Two Chinese passenger ships have arrived at a Vietnamese port to evacuate Chinese workers following deadly rioting last week, a decision that intensifies the dispute between the two countries.

The boats with a capacity to carry 1,000 passengers each arrived at Vung Ang port on Monday morning, but did not immediately dock, said Thai Tran Linh, a Vietnamese government official in Ha Tinh.

He said officials were still examining the paperwork of the ships, which left China's Hainan Island on Sunday, the AP news agency reported.

Vung Ang port is part of a large, under-construction Taiwanese steel mill complex 250km south of the capital Hanoi that was overrun by an anti-China mob last week.

Two Chinese workers were killed and 140 injured in the attack at the facility, which employed about 3,000 Chinese workers.

There has been no violence or protests since last Thursday, and Chinese people have been able to leave the country independently with no impediments since then.

Around 400 other factories around the country were damaged or destroyed in mob violence, most in industrial parks close to southern Ho Chi Minh City.

Many factories were not Chinese-run but were targeted by mistake, or by gangs intent on looting.

Vietnam's government, furious at China's positioning of the rig, initially allowed street protests, but since the rioting the authorities have begun a crackdown.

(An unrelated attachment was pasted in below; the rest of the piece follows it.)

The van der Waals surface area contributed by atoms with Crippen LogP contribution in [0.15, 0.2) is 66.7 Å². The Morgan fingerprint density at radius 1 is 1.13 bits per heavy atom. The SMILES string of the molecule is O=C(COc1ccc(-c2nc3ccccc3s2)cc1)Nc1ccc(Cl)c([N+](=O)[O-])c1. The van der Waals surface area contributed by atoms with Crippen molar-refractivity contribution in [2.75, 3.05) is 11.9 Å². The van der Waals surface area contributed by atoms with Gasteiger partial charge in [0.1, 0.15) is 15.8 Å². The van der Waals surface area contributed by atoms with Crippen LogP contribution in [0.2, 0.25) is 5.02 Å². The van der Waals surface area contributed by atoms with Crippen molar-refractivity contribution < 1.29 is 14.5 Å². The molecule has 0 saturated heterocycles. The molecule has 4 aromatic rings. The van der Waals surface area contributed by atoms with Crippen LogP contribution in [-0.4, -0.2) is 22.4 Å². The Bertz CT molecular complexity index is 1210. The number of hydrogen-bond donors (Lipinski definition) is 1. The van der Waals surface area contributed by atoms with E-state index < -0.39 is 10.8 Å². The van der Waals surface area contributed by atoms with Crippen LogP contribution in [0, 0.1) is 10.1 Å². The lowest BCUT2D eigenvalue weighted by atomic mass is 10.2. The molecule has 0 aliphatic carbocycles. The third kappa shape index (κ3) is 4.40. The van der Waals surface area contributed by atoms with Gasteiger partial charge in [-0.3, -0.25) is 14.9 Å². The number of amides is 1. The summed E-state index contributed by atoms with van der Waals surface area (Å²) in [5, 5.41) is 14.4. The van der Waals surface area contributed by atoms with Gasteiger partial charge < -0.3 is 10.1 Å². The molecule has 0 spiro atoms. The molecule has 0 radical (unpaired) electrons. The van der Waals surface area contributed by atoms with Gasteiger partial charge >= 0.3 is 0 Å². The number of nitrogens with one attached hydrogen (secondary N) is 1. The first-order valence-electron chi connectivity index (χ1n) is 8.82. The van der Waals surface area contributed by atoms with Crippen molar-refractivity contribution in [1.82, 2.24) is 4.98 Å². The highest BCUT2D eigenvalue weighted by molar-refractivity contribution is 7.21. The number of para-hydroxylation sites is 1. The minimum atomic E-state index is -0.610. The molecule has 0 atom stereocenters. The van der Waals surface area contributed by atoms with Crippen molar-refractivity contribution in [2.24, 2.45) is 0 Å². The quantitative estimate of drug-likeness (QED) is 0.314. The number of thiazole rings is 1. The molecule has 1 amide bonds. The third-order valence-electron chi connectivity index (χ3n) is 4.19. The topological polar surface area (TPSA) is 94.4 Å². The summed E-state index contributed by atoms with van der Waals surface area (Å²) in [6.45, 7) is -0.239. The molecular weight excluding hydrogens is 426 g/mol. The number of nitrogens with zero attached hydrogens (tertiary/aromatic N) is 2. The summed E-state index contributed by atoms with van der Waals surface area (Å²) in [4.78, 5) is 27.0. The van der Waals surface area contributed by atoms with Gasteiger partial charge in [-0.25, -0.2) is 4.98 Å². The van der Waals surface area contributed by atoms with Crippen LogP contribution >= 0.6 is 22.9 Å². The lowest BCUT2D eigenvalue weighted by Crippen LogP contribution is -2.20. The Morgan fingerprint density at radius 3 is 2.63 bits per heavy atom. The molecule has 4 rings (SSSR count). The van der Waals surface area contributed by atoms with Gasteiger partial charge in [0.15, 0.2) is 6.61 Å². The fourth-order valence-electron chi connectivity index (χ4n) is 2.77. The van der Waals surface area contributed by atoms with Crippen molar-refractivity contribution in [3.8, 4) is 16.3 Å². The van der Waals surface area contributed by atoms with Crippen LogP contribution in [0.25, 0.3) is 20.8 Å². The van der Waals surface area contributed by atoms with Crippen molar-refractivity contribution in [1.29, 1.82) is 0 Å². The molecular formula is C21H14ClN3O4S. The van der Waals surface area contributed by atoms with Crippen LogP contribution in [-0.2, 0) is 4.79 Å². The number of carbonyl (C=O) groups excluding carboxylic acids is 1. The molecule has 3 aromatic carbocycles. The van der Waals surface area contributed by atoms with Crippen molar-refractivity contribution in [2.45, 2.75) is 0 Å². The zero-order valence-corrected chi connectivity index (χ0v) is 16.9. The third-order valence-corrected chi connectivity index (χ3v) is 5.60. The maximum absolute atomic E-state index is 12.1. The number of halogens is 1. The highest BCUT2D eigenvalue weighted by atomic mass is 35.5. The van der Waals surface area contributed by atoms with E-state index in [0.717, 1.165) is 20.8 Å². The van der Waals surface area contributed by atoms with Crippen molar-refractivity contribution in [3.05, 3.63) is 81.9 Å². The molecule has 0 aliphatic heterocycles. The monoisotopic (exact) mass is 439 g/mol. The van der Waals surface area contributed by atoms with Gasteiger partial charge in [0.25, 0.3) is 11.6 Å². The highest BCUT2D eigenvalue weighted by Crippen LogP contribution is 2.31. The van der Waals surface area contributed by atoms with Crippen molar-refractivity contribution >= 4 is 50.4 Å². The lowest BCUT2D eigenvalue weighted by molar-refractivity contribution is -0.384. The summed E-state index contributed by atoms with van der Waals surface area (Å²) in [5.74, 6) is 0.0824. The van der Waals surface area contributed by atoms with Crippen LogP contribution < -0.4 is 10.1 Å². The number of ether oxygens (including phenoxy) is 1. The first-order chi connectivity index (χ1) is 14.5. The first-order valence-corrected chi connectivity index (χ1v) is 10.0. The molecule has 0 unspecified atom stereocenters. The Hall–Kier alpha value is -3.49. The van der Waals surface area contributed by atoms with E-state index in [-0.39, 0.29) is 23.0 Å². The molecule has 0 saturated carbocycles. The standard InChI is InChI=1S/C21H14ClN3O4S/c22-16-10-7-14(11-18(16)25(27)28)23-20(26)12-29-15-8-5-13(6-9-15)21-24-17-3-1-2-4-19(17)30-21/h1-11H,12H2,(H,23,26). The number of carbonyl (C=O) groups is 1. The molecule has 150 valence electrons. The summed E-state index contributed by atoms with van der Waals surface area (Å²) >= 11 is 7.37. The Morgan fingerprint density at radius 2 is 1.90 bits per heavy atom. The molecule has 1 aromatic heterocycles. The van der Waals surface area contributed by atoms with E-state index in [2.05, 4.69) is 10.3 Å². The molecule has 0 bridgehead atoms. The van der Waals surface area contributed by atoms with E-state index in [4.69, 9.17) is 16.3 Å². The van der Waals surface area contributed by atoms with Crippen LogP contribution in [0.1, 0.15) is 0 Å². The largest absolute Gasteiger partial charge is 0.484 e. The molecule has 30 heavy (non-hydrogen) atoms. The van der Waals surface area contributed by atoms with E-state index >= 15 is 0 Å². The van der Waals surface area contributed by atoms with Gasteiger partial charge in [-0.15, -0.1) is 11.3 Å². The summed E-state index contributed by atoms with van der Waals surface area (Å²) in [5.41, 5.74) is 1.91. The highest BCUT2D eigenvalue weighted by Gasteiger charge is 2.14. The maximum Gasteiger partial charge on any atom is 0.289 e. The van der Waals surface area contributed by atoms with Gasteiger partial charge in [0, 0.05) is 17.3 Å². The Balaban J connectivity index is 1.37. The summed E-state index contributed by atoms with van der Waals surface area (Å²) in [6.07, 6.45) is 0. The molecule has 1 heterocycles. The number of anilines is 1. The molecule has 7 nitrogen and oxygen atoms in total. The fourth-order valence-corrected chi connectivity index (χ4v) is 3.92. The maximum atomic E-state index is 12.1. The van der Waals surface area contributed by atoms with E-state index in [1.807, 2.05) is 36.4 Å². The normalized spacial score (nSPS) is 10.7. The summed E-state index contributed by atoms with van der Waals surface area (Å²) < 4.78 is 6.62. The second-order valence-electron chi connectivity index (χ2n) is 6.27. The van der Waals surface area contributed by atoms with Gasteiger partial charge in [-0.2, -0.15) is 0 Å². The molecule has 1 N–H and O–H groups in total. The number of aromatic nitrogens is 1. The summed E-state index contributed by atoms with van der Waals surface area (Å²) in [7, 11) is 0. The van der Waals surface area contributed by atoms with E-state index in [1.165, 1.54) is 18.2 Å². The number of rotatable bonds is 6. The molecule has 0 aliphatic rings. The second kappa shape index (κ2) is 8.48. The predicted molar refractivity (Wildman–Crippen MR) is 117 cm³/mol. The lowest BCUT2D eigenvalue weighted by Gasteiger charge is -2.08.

Tense standoff

The nationwide unrest, the worst to hit Vietnam in years, followed Beijing's deployment of a large oil rig in a patch of the South China Sea also claimed by Vietnam.

Both nations have sent ships to the waters that are now locked in a tense standoff, raising fears of a possible conflict.

Al Jazeera's Adrian Brown, reporting from Beijing, said many analysts believed that China wanted to test US "resolve" in the region. He added that Chinese leaders "want to know just how far America is prepared to go in protecting its allies".

China has territorial disputes with several states in the region, including US ally, Japan.

Both countries claim sovereignty over a group of islands in the East China Sea.